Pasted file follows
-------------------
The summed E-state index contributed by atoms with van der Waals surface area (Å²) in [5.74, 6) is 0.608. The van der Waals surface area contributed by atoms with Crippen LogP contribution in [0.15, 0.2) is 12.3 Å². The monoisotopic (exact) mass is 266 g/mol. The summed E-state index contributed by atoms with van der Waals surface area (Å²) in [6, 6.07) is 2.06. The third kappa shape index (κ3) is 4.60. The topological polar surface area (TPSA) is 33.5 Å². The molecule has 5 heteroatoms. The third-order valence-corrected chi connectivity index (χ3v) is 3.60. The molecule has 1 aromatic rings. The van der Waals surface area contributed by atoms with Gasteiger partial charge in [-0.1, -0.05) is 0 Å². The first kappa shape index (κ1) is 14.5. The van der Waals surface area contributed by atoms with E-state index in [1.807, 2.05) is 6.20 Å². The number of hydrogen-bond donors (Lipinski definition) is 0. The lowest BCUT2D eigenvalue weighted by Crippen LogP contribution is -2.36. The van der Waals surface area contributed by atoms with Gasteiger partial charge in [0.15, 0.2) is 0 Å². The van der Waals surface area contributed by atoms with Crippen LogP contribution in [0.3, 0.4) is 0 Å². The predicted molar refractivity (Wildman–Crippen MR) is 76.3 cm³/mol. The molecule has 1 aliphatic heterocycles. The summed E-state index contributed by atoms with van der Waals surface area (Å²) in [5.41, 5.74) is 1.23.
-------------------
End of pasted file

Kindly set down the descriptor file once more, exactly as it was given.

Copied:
The summed E-state index contributed by atoms with van der Waals surface area (Å²) in [5.74, 6) is 0.608. The van der Waals surface area contributed by atoms with Crippen LogP contribution in [0.15, 0.2) is 12.3 Å². The monoisotopic (exact) mass is 266 g/mol. The summed E-state index contributed by atoms with van der Waals surface area (Å²) in [6, 6.07) is 2.06. The third kappa shape index (κ3) is 4.60. The topological polar surface area (TPSA) is 33.5 Å². The molecule has 5 heteroatoms. The third-order valence-corrected chi connectivity index (χ3v) is 3.60. The molecule has 1 aromatic rings. The van der Waals surface area contributed by atoms with Gasteiger partial charge in [-0.1, -0.05) is 0 Å². The first kappa shape index (κ1) is 14.5. The van der Waals surface area contributed by atoms with E-state index in [1.807, 2.05) is 6.20 Å². The number of hydrogen-bond donors (Lipinski definition) is 0. The lowest BCUT2D eigenvalue weighted by Crippen LogP contribution is -2.36. The van der Waals surface area contributed by atoms with Gasteiger partial charge in [0.15, 0.2) is 0 Å². The van der Waals surface area contributed by atoms with Crippen LogP contribution in [0.3, 0.4) is 0 Å². The predicted molar refractivity (Wildman–Crippen MR) is 76.3 cm³/mol. The molecule has 1 aliphatic heterocycles. The summed E-state index contributed by atoms with van der Waals surface area (Å²) in [5.41, 5.74) is 1.23.